May 9, 2001
SANTA CLARA, Calif. - While most of her classmates at Santa Clara were agonizing over lectures, papers, and research projects, junior midfielder Devvyn Hawkins got a chance to experience an entirely different learning environment.
In March the Olympia, Wash., native participated in the Algarve Cup, her first international tournament. While that in itself was exciting, the fact that it was with the full national team was even more exhilarating.
"When they announce your name and you're wearing the (U.S.) uniform, it's just awesome," said Hawkins, who graduated Capital High School a four-time MVP. "I was representing the United States. It really didn't hit me that I was playing with the full team until after the trip."
In addition to the suitcase full of souvenirs she carried back to San Jose, she returned with a new level of confidence in her game.
"Just knowing that I have played at the highest level possible created a lot of confidence," she said. "I mean, I thought we played so awesomely. We may have let down, but we just need to build from there and learn that we need to stay 90 minutes mentally fit and just get tougher and improve our speed of play."
The next challenge Hawkins, who ended her freshman season as the team's second-highest scorer, is facing concerns the upcoming 2001 season. The Broncos struggled with an injury-afflicted roster last year, but she says her teammates are on the road to recovery.
"Veronica (Zepeda) is playing and Aly (Wagner) has been running," she explained. "It's just nagging injuries. Danielle (Slaton) is still out with her knee. I'm not sure when she'll be back, but everyone should be healthy by next season."
It'll be just in time, too, as the Broncos are hungrily eyeing a national title. Santa Clara advanced to the Final Four four consecutive times prior to 2000 and has yet to make it to the championship.
Hawkins will team up with Chevrolet's Youth Player of the Year and fellow All-American Aly Wagner to form one of the premier midfields in the country. Head coach Jerry Smith is counting on her leadership among other things to propel his team in the fall.
"Devvyn is evolving into a tremendous leader for us," Smith said. "We're asking her to assume different roles on the team. We had a lot of injuries to key players, and she was kind of forced only in her sophomore year to take on a leadership role for us.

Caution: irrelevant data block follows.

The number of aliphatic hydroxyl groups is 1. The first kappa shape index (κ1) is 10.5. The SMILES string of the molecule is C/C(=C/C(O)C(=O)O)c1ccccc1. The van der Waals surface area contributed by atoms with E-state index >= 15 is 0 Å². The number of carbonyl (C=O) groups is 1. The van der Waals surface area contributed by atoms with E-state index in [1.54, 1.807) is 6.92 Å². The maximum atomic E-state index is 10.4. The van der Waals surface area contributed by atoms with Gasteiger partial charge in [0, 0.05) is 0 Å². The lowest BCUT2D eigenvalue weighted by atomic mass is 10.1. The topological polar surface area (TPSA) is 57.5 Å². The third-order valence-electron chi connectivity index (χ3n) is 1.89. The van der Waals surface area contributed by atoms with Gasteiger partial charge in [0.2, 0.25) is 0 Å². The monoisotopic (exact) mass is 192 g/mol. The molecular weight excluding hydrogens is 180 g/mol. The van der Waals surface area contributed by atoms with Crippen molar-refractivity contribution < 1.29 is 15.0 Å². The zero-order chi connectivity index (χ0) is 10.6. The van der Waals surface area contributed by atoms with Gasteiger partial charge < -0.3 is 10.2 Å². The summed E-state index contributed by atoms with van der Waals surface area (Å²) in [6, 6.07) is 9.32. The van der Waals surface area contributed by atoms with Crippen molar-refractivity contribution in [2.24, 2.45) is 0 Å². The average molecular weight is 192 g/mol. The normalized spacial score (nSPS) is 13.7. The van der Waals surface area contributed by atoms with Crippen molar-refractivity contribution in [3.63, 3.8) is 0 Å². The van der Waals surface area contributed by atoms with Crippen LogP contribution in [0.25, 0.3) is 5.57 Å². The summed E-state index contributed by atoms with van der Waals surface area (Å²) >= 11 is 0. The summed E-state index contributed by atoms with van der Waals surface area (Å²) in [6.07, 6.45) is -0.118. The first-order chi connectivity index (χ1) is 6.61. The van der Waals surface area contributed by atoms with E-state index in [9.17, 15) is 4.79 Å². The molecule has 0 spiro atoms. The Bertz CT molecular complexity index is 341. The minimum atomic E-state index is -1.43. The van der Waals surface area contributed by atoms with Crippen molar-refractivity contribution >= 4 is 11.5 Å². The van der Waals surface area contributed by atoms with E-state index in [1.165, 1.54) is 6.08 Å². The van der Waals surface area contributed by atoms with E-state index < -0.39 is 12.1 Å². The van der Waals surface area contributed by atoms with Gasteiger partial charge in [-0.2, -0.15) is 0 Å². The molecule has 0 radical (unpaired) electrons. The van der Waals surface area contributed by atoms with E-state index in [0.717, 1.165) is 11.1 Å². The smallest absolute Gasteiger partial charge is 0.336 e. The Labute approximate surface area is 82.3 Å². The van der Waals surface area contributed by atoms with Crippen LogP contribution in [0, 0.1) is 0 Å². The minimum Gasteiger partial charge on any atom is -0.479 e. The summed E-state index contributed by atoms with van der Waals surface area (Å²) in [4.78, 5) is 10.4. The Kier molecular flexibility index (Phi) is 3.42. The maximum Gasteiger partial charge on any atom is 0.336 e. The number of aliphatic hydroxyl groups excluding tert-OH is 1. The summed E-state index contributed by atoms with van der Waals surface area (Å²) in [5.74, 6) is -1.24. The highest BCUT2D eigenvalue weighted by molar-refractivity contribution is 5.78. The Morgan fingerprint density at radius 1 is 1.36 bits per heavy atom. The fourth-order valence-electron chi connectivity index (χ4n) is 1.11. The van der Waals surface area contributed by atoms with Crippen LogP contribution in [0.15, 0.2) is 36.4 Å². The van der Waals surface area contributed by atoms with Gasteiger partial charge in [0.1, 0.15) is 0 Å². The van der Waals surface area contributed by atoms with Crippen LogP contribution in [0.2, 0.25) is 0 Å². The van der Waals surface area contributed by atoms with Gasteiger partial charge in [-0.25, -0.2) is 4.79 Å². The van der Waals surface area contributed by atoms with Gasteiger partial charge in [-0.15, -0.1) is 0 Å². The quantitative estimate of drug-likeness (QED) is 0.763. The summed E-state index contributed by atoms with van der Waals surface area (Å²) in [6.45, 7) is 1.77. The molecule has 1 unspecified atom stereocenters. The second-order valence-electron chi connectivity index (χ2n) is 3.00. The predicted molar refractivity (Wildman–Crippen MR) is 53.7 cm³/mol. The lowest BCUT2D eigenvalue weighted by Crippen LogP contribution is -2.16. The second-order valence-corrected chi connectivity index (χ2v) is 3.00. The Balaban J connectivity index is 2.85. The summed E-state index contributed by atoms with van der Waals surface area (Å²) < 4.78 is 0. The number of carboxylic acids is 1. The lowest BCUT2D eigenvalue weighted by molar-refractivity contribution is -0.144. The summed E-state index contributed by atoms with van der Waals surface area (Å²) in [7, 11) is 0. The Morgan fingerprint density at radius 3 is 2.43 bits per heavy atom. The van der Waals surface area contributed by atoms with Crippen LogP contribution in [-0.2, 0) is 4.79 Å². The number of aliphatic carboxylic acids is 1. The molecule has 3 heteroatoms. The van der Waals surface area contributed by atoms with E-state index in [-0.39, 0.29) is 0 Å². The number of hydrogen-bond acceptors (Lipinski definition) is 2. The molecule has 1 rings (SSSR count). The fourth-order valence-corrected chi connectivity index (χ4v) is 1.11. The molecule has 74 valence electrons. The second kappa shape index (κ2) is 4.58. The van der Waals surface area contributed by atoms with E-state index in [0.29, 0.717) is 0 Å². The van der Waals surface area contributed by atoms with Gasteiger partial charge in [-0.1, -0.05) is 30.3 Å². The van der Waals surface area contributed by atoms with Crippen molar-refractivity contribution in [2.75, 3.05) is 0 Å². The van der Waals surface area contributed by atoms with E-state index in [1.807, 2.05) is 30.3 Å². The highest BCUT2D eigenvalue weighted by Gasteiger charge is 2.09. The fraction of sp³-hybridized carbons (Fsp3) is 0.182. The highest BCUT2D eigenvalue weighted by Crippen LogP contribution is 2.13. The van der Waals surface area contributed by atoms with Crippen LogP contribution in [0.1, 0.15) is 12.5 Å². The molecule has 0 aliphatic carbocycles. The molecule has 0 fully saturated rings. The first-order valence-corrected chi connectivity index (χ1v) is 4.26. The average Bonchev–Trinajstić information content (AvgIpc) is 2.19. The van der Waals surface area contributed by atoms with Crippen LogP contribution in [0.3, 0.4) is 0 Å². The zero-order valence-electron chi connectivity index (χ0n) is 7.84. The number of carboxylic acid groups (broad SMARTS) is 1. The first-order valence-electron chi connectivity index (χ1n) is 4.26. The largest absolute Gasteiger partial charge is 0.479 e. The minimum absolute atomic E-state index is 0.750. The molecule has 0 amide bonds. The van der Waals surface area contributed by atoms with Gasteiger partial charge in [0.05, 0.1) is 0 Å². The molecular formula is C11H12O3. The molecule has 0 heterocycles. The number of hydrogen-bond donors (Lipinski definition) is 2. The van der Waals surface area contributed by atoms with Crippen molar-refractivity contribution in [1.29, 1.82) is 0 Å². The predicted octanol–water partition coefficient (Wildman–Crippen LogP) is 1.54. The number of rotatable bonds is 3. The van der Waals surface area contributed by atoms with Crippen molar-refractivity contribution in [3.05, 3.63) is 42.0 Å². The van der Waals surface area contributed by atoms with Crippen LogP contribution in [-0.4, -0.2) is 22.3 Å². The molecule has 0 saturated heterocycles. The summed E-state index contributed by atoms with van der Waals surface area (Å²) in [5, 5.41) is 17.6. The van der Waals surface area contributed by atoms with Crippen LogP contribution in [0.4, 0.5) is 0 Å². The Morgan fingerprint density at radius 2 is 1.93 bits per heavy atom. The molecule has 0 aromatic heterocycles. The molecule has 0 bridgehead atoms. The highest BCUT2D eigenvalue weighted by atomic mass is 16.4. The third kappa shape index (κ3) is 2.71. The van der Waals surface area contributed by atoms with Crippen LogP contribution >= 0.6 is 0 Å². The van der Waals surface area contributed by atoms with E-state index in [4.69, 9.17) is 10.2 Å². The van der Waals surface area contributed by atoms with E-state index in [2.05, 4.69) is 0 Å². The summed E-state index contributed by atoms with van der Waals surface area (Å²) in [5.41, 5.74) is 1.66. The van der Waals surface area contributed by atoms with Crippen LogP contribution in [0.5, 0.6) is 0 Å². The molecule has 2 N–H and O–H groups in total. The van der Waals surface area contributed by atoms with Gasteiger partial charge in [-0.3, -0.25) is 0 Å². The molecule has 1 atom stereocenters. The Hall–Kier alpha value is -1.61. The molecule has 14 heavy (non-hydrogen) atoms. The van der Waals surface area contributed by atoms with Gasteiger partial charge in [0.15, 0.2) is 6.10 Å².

"She's a tremendous scoring threat going forward. As a player, her strengths are her work rate, her toughness, her quickness, and her ability to win balls in the air."
She finished last season with two goals and three assists, and though she struggled a bit, Smith regards those struggles as positive.
"She may have struggled with parts of this year, but as I tell our seniors every year at our banquet, the fact that it's hard and you struggle at times is part of the deal," he said. "It's that struggle that allows you to look at yourself and test yourself and determine what your character is. Without that kind of challenge in front you that causes you to waver on that confidence and security line, you don't ever really get a chance to grow as much as you otherwise would. But Devvyn is definitely growing. She's becoming more of a complete player."
Hawkins will return in the fall for her junior season and is already looking past graduation towards a possible professional soccer career, something she feels will take women's soccer in America to an even higher level than exists currently.
"The WUSA is such an opportunity for people who were just going to have to quit playing soccer after school," she said. "It's so hard to do just quit after you've played your whole life--you can't just give it up.
"I think it's going to make the U.S. better and better and create a bigger pool for the national team to pick from. Since the other teams of the world are getting better, (the WUSA) will help us keep raising the level, and I want to be a part of that."
(c) womenssoccer.com 2001